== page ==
So, you are out of debt? How do you avoid going into credit card debt again?
by Blair Warner
You have finally done it! Congratulations! Your hard work paid off! You pulled yourself out of credit card debt and restored your credit rating through credit repair, and now, no doubt, want to avoid making the same mistakes that drove you into debt in the first place. In one sense, it is easy, but, as we all know, it is just as easy to get back into credit card debt again unless some habits are changed, and systems in place to avoid it.
Consider the following simple strategies for credit and financial management.
Make a budget
The best way to avoid going back into credit card debt is by making yourself a budget. You will want to be realistic about your budget. Think about what your spending was before that got you into debt and figure out how you are going to avoid overspending on the same things. The secret to budgeting success is to keep on track with your budget. You may want to enter in your expenses every day, weekly or pre-determined, regular times so that you do not get behind without realizing it. If you spend too much in one area, try to make up for it from another one.
Think about whether you really need all of your credit cards, and possibly get rid of some.
Some people will just spend what they have available. If you do not need all of it, which most people don’t, then you might want to start cutting down on them. This is a tricky one, though. You don’t want to get rid of all of them, yet you have to be a bit strategic on which ones to close and which ones not to, so that the hard work of building a new credit score is not wasted. If done right, it might also help your credit rating. Here are some suggestions:
You might want to start with all of the miscellaneous store credit cards that you have. Not only might this make it less likely for you to go shopping when you really don’t need anything, but store cards often charge more interest, and don’t report to the Transunion, Experian and Equifax as often as credit cards like Visa, Mastercard, Amex, etc. — not adding as much benefit to your credit scores.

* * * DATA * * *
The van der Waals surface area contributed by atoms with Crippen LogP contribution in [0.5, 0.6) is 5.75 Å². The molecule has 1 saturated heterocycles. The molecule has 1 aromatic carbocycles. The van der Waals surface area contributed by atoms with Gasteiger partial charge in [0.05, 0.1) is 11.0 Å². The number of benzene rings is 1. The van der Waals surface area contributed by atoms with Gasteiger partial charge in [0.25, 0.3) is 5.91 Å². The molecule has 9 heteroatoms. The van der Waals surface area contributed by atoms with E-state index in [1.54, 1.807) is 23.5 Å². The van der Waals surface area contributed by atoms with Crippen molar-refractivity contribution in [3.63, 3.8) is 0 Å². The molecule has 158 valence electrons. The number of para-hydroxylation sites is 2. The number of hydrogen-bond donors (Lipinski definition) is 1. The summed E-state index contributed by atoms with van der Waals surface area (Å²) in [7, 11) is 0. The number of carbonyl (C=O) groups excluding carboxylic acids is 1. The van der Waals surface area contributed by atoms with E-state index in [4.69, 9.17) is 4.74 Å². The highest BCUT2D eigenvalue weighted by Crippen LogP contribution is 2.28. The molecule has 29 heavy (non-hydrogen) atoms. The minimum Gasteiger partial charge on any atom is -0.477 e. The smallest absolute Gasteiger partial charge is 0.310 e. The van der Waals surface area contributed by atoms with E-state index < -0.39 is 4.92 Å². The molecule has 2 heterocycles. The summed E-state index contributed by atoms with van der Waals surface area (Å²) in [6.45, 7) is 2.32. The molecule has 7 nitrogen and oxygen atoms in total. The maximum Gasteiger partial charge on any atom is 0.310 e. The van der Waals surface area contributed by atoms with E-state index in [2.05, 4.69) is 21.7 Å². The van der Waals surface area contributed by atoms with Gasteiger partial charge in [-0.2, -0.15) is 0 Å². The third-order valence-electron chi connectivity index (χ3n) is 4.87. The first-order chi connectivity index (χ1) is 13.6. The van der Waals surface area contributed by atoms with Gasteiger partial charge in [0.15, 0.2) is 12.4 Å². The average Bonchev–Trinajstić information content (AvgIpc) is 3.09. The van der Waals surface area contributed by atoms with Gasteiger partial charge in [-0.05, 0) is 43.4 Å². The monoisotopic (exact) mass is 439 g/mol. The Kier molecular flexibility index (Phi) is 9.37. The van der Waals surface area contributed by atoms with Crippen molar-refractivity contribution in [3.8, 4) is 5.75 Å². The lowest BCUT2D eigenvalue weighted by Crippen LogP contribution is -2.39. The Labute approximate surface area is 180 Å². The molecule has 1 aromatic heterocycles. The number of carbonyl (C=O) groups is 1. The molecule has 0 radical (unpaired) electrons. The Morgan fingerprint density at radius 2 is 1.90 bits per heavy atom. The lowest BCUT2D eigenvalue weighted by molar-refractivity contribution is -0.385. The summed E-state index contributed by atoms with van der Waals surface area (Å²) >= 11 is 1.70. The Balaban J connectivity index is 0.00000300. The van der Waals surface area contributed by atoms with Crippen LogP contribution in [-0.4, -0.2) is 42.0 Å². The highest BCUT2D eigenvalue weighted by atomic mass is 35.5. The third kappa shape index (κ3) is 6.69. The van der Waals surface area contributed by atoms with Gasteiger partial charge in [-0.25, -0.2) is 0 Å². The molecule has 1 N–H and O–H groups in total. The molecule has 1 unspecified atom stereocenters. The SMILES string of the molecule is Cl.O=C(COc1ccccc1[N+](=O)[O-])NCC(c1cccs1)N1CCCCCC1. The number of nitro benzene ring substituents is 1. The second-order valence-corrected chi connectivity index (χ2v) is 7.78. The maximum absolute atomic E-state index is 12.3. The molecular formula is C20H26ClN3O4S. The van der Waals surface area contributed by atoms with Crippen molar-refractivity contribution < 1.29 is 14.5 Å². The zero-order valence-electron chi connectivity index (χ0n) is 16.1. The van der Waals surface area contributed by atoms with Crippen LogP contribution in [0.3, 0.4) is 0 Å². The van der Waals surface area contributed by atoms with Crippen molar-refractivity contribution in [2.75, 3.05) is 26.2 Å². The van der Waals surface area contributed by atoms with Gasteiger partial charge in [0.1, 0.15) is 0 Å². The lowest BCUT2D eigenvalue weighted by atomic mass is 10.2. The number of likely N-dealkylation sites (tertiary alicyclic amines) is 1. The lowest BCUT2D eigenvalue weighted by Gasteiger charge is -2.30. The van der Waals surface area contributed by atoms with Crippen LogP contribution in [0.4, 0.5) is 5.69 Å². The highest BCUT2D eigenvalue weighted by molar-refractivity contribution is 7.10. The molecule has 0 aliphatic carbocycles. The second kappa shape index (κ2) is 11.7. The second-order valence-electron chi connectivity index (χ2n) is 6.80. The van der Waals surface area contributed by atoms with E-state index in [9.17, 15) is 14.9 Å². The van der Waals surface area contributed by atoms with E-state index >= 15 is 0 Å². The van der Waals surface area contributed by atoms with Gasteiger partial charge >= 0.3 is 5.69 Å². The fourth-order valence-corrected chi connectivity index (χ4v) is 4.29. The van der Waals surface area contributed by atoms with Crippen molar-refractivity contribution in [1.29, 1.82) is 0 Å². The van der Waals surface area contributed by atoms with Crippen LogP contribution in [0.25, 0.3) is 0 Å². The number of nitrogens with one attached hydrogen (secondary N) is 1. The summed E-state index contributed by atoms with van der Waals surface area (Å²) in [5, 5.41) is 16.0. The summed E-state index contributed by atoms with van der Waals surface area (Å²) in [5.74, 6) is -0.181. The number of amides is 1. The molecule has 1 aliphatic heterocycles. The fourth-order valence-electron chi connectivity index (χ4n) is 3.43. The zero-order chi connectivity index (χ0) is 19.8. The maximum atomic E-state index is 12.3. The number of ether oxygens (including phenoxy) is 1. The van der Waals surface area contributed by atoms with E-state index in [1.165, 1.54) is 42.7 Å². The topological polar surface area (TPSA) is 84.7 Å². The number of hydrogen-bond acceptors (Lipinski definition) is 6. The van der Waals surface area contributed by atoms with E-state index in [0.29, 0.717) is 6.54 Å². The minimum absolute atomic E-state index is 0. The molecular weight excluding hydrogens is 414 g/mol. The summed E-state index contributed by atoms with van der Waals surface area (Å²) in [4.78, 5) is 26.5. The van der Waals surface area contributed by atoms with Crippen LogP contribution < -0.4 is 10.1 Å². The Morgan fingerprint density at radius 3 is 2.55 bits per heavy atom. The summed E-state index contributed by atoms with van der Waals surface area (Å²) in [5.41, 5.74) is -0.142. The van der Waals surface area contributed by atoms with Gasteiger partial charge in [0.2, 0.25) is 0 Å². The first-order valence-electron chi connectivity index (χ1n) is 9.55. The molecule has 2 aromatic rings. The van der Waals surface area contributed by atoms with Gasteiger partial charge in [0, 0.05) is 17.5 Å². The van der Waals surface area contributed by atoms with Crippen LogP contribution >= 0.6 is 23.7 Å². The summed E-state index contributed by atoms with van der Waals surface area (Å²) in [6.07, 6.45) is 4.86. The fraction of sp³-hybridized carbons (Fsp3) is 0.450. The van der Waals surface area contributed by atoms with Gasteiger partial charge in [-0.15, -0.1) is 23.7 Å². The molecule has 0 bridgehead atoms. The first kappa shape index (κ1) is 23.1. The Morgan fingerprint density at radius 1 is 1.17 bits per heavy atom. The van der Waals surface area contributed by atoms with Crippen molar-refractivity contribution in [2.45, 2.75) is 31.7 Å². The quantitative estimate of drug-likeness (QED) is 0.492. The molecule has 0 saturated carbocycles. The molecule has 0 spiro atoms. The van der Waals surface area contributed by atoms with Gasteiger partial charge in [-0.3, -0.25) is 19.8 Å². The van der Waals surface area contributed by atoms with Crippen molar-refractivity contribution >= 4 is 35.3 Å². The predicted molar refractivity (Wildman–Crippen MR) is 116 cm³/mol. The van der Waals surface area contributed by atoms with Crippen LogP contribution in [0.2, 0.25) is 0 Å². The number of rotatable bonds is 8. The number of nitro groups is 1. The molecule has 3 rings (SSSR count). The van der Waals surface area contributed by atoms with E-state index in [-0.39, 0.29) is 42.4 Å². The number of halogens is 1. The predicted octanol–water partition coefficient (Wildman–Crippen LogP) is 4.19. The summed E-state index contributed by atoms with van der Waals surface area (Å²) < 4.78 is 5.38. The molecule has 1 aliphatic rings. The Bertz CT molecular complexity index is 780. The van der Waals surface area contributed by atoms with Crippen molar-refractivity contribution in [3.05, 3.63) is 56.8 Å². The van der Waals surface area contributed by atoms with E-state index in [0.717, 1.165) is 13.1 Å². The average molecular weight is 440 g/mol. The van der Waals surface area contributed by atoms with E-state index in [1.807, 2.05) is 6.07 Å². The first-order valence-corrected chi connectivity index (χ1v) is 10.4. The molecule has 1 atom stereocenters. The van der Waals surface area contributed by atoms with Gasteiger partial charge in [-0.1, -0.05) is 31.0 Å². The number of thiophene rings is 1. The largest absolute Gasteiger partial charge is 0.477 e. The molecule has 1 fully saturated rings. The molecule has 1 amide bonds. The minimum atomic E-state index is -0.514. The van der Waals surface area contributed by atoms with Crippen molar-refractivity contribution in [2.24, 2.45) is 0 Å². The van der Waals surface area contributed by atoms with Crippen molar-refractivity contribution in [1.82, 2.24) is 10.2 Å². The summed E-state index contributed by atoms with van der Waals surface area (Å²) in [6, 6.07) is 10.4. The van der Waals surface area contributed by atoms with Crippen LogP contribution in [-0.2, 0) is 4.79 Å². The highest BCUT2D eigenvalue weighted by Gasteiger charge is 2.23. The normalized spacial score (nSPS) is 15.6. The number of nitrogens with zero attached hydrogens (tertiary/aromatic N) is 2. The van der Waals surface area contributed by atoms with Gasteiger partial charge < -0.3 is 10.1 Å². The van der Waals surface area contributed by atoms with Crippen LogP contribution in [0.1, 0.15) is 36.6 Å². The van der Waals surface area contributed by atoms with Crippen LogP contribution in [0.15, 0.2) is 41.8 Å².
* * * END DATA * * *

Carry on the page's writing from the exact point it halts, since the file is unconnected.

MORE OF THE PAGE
You do NOT need a gas card. It is better to use a general credit card and then pay it off each month. Things like gas and groceries really shouldn’t be bought on credit anyway, but if you want to use your credit card as a type of debit card (it is not, though. It is indeed credit), then paying it off each month is important.
During your previous credit repair journey you should have been advised which cards to close and which ones to leave open. If you have not done that yet, consider closing the younger ones first, and/or the ones with higher interest rates. Again, this must be done somewhat strategically. Ask your credit specialist for advice.
Pay with cash most of the time.
Some people who are survivors of credit card debt want to deal with credit cards as little as possible. They may just take out how much cash they want to spend at any given time and just bring that with them when they go to the store. They will not have the option of overspending.
Do not go shopping. (easier said than done, right?)
Some people just cannot help themselves when they are at the store. Do you get a “Must have it, gotta have it, can’t live without it” mentality when you go shopping? If this is you and caused you problems in the past, then you might want to just avoid the stores altogether. That also goes for the online shopping websites if that is your weakness.
When you get the urge to spend, think about how hard you worked to get out of debt and repair your credit. Be proud of yourself when you see your bank account growing and as you see yourself getting in charge of your finances. This simple tips above will help you stay out of credit card debt for good.